The Britons advance their right wing, presumably to allow all their units to hit at once.  The fire of the Scorpion battery scythes into a unit of warband, halting them for the next turn in confusion.

Maximus Horatio (Big Harry) Scutum directs his men to the Military Road

'Watch your left!'

Scorpion fire rips through shields and warband alike

Game Turn 3

The Britons advanced across the board, slowly and for them, steadily.  The Britons left warband brigade was delayed by the tree copse which it had to negotiate.  To allow room for being pushed back. Big Harry Scutum ordered his men to advance up to the military road.  This would also assist in allowing reinforcements to reach them quicker.  A round of pila are launched at the Briton's light cavalry who allowed themselves to get too close.  The pila force the cavalry to retreat.  The Legion commander thought this a satisfactory outcome - so far the whole British tribe was failing against his small vexillatio.  The reinforcement throw was not so good however.

'Prepare Pila!'

Game Turn 4

An advance to contact is made as a Catuvellauni warband charge the Scorpions who had been so troublesome in the early game turns.  The Scorpions and crews are completely destroyed.  The charge of the chariots is beaten off and they pull back together with their supports.  The throw for reinforcements is again a fail - needing anything but 5 or 6 the Romans throw a 6!

The demise of the excellent Scorpions

The courageous charge of the chariots as they are bloodily repelled

Game Turn 5

The battle is now desperate. The Romans had hoped to have bought enough time to gain assistance from their reinforcements before a general engagement took place.  The full weight of the warband attacks now pin the legionaries along their line.  One cohort is pushed back but on the plus side one warband is completely broken. Casualties stack up everywhere with units reaching shaken status up and down the line.  The Roman vexillatio has held magnificently and surely the reinforcements will arrive now to save the day.  Anything but a 6 will lead to their arrival.  The throw is a......6!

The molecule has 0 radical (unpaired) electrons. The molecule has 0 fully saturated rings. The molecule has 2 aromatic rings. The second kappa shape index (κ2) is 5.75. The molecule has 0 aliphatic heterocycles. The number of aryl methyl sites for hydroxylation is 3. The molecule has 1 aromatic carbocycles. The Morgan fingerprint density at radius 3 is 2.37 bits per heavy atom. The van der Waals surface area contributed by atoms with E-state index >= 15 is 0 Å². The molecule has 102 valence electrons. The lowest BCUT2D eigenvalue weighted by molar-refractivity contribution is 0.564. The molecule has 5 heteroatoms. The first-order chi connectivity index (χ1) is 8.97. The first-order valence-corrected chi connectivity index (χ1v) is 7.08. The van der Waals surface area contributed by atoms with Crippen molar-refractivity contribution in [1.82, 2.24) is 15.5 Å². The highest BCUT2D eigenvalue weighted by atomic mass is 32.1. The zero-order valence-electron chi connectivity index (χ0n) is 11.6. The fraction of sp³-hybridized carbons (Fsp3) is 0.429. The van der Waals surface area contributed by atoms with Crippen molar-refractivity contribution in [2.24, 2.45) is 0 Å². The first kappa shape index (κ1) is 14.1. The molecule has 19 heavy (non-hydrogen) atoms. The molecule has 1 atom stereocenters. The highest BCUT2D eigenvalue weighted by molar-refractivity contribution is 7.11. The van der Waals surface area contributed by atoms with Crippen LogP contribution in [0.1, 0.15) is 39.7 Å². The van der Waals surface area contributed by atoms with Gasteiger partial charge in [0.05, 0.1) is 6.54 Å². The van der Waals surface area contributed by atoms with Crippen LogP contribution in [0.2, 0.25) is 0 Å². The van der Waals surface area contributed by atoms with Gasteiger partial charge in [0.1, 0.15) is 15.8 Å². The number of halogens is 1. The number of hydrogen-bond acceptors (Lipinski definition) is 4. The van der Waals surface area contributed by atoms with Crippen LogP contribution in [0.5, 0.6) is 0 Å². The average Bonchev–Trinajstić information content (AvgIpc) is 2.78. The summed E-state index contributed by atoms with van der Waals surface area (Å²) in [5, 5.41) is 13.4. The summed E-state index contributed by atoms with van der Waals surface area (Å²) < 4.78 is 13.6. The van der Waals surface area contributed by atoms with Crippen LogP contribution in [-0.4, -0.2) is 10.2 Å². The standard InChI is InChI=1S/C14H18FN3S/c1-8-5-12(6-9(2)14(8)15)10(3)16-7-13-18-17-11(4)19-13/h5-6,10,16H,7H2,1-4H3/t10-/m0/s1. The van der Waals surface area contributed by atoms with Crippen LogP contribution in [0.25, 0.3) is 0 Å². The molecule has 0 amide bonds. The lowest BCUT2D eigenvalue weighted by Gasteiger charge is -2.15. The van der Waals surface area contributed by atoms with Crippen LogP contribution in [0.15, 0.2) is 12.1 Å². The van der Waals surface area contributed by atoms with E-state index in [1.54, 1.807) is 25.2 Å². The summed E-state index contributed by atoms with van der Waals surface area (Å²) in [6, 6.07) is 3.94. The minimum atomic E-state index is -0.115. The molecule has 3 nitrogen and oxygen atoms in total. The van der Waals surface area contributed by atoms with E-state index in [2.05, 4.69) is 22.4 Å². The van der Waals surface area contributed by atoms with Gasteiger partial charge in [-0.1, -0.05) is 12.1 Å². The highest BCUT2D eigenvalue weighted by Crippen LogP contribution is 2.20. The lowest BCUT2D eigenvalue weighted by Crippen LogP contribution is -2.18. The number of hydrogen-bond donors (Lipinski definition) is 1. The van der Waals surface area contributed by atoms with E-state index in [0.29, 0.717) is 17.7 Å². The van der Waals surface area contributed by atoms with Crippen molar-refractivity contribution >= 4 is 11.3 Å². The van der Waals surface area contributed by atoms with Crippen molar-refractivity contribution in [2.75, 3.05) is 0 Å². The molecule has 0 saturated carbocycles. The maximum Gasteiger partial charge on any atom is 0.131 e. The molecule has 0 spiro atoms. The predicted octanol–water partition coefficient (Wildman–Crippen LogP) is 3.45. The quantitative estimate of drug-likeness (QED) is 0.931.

The battle is desperate as the Romans hold on for their lives

...and they are fighting well - a warband bounces back in disorder 

...But the weight of the unrelenting attacks takes it's toll.  The red cohort is forced back, disordered.  The line starts to waver!  

Maximus tries to keep the orange cohort in line

'Hold them....Hooooold them!!!!' The legion are pushed back.

Game Turn 6

The chariots rally and charge back into the fray.  The wavering red Roman cohort  break and flee. The yellow legion which had done so well are forced back.  The orange cohort fights bravely on winning their combat but warbands are now steaming in from their flank.

Oh good news...The reinforcements now automatically arrive...but alas too late. The reinforcements are two units of auxiliary foot and one of cavalry, not enough to repel the Britons - not on their own anyway.

Outflanked! The brave yellow cohort has a horde of warband steaming in on its flank!

An overhead view of the impending disaster

Desperate fighting, but breaking point is moments away...

Here they come - right in from the side